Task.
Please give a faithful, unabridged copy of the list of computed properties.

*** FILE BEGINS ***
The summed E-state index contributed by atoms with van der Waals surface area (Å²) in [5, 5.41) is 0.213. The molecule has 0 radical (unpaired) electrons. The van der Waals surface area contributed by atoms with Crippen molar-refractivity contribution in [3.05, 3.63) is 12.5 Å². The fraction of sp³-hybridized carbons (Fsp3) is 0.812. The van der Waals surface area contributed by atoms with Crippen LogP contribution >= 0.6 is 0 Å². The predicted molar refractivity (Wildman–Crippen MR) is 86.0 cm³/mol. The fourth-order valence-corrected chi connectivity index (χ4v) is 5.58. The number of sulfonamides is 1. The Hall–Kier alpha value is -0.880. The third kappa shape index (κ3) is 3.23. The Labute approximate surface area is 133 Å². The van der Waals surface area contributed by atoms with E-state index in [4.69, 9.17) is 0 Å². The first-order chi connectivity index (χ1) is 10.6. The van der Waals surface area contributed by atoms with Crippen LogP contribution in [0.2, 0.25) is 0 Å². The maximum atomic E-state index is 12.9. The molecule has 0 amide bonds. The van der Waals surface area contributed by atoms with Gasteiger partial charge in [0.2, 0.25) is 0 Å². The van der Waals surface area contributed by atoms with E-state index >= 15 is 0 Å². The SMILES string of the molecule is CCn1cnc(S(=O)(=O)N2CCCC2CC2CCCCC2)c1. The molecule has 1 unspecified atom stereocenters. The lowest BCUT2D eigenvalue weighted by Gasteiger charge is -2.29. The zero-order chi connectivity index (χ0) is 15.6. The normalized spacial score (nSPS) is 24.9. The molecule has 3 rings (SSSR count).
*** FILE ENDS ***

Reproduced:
The summed E-state index contributed by atoms with van der Waals surface area (Å²) in [5, 5.41) is 0.213. The molecule has 0 radical (unpaired) electrons. The van der Waals surface area contributed by atoms with Crippen molar-refractivity contribution in [3.05, 3.63) is 12.5 Å². The fraction of sp³-hybridized carbons (Fsp3) is 0.812. The van der Waals surface area contributed by atoms with Crippen LogP contribution >= 0.6 is 0 Å². The predicted molar refractivity (Wildman–Crippen MR) is 86.0 cm³/mol. The fourth-order valence-corrected chi connectivity index (χ4v) is 5.58. The number of sulfonamides is 1. The Hall–Kier alpha value is -0.880. The third kappa shape index (κ3) is 3.23. The Labute approximate surface area is 133 Å². The van der Waals surface area contributed by atoms with E-state index in [4.69, 9.17) is 0 Å². The first-order chi connectivity index (χ1) is 10.6. The van der Waals surface area contributed by atoms with Crippen LogP contribution in [0.2, 0.25) is 0 Å². The maximum atomic E-state index is 12.9. The molecule has 0 amide bonds. The van der Waals surface area contributed by atoms with Gasteiger partial charge in [0.2, 0.25) is 0 Å². The van der Waals surface area contributed by atoms with E-state index >= 15 is 0 Å². The SMILES string of the molecule is CCn1cnc(S(=O)(=O)N2CCCC2CC2CCCCC2)c1. The molecule has 1 unspecified atom stereocenters. The lowest BCUT2D eigenvalue weighted by Gasteiger charge is -2.29. The zero-order chi connectivity index (χ0) is 15.6. The normalized spacial score (nSPS) is 24.9. The molecule has 3 rings (SSSR count).